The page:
NSAIDs can increase your risk of heart attack or stroke that can be fatal, especially if you use it long term or take high doses, or if you have heart disease. Even people without heart disease or risk factors could have a stroke or heart attack while taking NSAIDs. Do not use an NSAID just before or after heart bypass surgery (coronary artery bypass graft, or CABG). Talk to your doctor about the use of over-the-counter NSAIDs.

Can You Give Aspirin to Children?

DO NOT give aspirin to children. Reye's syndrome is associated with the use of aspirin to treat children with viral infections, such as chicken pox or the flu. This syndrome can cause brain and liver damage. Reye syndrome is most often seen in children ages 4 to 12.

Prescription Pain Relievers

Prescription medications may be needed for more severe types of pain. There are specific uses and risks of prescription narcotic and non-narcotic medications. Because these drugs can be linked with side effects like drowsiness, constipation, slowed breathing and addiction, it is best to try non-narcotic pain relievers for mild, temporary, pain. For nerve (neuropathic) pain, anticonvulsant medications such as gabapentin may be used.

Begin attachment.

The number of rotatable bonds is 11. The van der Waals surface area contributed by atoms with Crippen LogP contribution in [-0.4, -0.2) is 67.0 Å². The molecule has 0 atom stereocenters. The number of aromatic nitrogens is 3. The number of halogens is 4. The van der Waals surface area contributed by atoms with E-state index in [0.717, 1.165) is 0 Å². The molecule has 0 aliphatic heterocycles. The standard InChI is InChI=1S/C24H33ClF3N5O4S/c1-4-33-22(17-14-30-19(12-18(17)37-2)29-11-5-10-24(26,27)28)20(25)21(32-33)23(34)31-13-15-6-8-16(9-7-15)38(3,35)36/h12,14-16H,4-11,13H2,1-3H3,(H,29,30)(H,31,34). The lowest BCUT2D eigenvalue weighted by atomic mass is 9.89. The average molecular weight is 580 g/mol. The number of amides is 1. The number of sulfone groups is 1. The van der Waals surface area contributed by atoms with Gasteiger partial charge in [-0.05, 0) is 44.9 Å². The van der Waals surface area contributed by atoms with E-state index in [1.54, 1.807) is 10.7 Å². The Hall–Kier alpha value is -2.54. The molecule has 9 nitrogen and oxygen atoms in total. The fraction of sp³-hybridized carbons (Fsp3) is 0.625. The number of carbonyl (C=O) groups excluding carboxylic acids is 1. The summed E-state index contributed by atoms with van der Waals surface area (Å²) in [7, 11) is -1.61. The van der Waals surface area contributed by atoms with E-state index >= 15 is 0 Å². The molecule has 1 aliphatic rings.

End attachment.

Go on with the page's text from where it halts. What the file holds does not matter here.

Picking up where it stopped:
There are alternate methods to help reduce pain that may be helpful instead of, or in addition to, pain medications. These include:

  • heat for sore or overworked muscles
  • ice applied to recent injuries (such as a sprained ankle)
  • massage
  • resting the affected body part
  • biofeedback or relaxation techniques.

Consult your doctor if pain lasts longer than a few days, if over-the-counter pain medications are not helping to reduce the pain, or if other symptoms arise. A consultation with a pain clinic or other specialist may be helpful for control of long-term pain.

Table 1. Common U.S. Pain Relievers